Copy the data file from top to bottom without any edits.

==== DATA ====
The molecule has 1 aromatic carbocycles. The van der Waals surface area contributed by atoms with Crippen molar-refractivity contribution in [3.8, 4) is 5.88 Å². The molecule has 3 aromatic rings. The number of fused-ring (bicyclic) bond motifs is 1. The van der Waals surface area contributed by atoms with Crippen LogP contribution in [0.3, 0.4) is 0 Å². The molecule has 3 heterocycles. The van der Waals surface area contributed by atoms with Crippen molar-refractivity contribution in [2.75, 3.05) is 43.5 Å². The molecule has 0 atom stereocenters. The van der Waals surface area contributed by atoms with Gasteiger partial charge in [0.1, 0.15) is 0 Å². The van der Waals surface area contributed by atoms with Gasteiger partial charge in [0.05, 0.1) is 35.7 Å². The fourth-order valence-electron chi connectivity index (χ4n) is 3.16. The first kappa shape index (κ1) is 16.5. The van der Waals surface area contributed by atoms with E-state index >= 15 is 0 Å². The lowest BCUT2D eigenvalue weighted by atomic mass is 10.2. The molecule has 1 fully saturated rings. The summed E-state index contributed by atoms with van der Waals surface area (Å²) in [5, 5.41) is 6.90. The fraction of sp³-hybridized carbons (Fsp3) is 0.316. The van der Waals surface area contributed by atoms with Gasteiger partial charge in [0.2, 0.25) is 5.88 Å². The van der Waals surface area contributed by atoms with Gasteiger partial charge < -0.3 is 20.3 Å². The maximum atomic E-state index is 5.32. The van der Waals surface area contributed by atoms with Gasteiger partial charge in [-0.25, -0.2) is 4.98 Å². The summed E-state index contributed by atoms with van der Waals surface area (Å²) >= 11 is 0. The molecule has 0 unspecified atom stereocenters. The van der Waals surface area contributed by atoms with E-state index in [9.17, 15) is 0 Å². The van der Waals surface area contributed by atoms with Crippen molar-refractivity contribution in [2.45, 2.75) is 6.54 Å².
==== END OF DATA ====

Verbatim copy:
The molecule has 1 aromatic carbocycles. The van der Waals surface area contributed by atoms with Crippen molar-refractivity contribution in [3.8, 4) is 5.88 Å². The molecule has 3 aromatic rings. The number of fused-ring (bicyclic) bond motifs is 1. The van der Waals surface area contributed by atoms with Crippen LogP contribution in [0.3, 0.4) is 0 Å². The molecule has 3 heterocycles. The van der Waals surface area contributed by atoms with Crippen molar-refractivity contribution in [2.75, 3.05) is 43.5 Å². The molecule has 0 atom stereocenters. The van der Waals surface area contributed by atoms with Gasteiger partial charge in [0.1, 0.15) is 0 Å². The van der Waals surface area contributed by atoms with Gasteiger partial charge in [0.05, 0.1) is 35.7 Å². The fourth-order valence-electron chi connectivity index (χ4n) is 3.16. The first kappa shape index (κ1) is 16.5. The van der Waals surface area contributed by atoms with E-state index >= 15 is 0 Å². The lowest BCUT2D eigenvalue weighted by atomic mass is 10.2. The molecule has 1 fully saturated rings. The summed E-state index contributed by atoms with van der Waals surface area (Å²) in [5, 5.41) is 6.90. The fraction of sp³-hybridized carbons (Fsp3) is 0.316. The van der Waals surface area contributed by atoms with Gasteiger partial charge in [0.2, 0.25) is 5.88 Å². The van der Waals surface area contributed by atoms with Gasteiger partial charge < -0.3 is 20.3 Å². The maximum atomic E-state index is 5.32. The van der Waals surface area contributed by atoms with Gasteiger partial charge in [-0.25, -0.2) is 4.98 Å². The summed E-state index contributed by atoms with van der Waals surface area (Å²) >= 11 is 0. The molecule has 0 unspecified atom stereocenters. The van der Waals surface area contributed by atoms with E-state index in [9.17, 15) is 0 Å². The van der Waals surface area contributed by atoms with Crippen molar-refractivity contribution in [2.45, 2.75) is 6.54 Å².